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This article was published 29/3/2016 (1429 days ago), so information in it may no longer be current.
After two years of running the Burton Cummings Theatre, True North Sports & Entertainment has decided to buy the iconic venue.
Kevin Donnelly, senior vice-president of venues and entertainment at True North, has been booking shows at the Burt since the spring of 2014 while simultaneously overseeing a never-ending string of renovations to the 109-year-old theatre.
True North has given formal notice to the Walker Theatre Performing Arts Group Inc., the volunteer board that oversees the Burt, that it’s going to exercise its option to buy the building.
"The wheels are turning now. We’re going to own it and operate it. It will be a True North entity," Donnelly said.
The terms of the deal aren’t being released but Donnelly said they take into account the "hundreds of thousands" of dollars True North has invested into the Burt over the course of its two-year lease.
Reaction to the deal from the WTPAGI, which has run the Burt for the last quarter-century, was one of relief. Dave Sherman, past chair and long-time board member, said the financial resources and stability that True North brings has forever changed both the building and its future.
"We almost closed once or twice in the past. We were hanging on," he said.
Operationally, the board wasn’t able to take on any financial risk by booking its own shows, so the Burt became essentially a road house for rent. That’s obviously not the case with True North.
"They can fill the building by promoting their own shows," he said. "Every time I go in there, it’s better. It looks great in there now."
But there’s more — much more — still to do. Many of the recent upgrades aren’t visible to concert-goers, such as new pipes and new windows in the back of the house, but some are. For example, there are more men’s and women’s washrooms today than ever before in the building’s history.
Upgrading the seating is a major priority for Donnelly. About 200 of the 500 seats on the main floor have been replaced, with the remainder to follow before the end of April. Patrons may not notice a subtle difference with the new chairs. The outgoing seats, which were installed when the facility was a first-run movie theatre called the Odeon, were tilted backwards so a patron’s natural gaze was angled higher to where the screen used to be. The new seats are positioned so customers’ eyes are naturally drawn to the front of the stage instead.
During a recent tour of the building, Donnelly noticed one of the new seat bottoms was a little stiff and was on the phone immediately with maintenance to fix it.
About 100 of the 500 seats on the first balcony have been already recovered and reconditioned, and the plan is to cushion the one-time church pews in the second balcony — affectionately known as "The Gods" — while also widening the amount of space each ticket holder is given on the wooden benches.
"It cost us some seats but it doesn’t matter. We weren’t selling these out anyway because people weren’t comfortable. The goal is to increase the comfort level for the people who have successfully made it up our stairs. You want to be able to say, ‘every seat is a great seat’ and be truthful in that statement," he said.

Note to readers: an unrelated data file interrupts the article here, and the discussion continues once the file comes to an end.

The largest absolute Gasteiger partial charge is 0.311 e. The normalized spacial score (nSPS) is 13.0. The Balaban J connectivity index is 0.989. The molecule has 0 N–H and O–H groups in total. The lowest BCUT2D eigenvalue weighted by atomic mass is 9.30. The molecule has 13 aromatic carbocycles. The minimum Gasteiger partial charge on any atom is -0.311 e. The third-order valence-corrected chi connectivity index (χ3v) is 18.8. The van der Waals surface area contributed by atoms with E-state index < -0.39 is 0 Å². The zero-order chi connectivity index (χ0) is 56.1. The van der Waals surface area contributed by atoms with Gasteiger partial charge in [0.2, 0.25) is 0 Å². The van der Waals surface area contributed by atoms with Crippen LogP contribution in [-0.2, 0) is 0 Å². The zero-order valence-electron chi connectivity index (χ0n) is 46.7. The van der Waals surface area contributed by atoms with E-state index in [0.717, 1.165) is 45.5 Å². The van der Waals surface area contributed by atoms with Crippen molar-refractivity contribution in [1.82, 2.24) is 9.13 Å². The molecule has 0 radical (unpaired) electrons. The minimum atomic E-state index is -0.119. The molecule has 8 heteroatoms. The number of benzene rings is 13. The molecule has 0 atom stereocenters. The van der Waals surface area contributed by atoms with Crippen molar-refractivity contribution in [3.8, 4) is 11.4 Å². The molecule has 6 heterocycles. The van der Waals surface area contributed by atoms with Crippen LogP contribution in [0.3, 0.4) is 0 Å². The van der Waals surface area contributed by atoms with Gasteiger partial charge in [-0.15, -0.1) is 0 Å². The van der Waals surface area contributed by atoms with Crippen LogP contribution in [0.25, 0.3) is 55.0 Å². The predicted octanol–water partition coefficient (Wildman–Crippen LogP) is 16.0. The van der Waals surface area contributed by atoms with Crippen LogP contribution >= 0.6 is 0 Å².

The artists’ green room, where performers hang out before and after shows, is unrecognizable from two years ago. Gone are the decades of graffiti and doodling from various performers over the years, replaced by a few coats of fresh paint and new furniture.
"We debated the pros and cons of having the historical context of past performers, but we felt there wasn’t enough that represented the true unique historic value. There wasn’t a signature by Sammy Davis Jr., but there was the high school graduating class from wherever who performed here in 2000. We decided to clean it up and make it presentable," he said.
The Burt does pay homage to its history with several dozen new posters sprinkled throughout the building celebrating the many artists who have played there. Some are recent, such as reggae singer Ziggy Marley or comedian Gerry Dee, while others are from the early 20th century, when ticket prices were as low as a dime.
(One poster trumpets the Walker Theatre, as it was known for most of its history, being "absolutely fireproof" as it was the first theatre to be built out of steel and concrete since the inferno at the Iroquois Theatre in Chicago on Dec. 30, 1903, in which more than 600 people died.)
Another room backstage has been turned into a small gym, complete with exercise bikes, some dumbbells and weight benches.
"Get off the tour bus, hop on the bike," Donnelly said.
Just when will the renovations end? Well, probably never unless a wealthy sugar daddy comes along with a multi-million-dollar gift. Regardless, Donnelly said with the capital investment that has already been completed and more in the works, the Burt is set to host shows for another 109 years.
"There aren’t two of this building in the world. It was a building that was on the ropes but it’s not any more. We think it’s on a path that we’re proud of and excited about and we hope the community feels the same way," he said.
Updated on Tuesday, March 29, 2016 at 9:07 AM CDT: Adds video.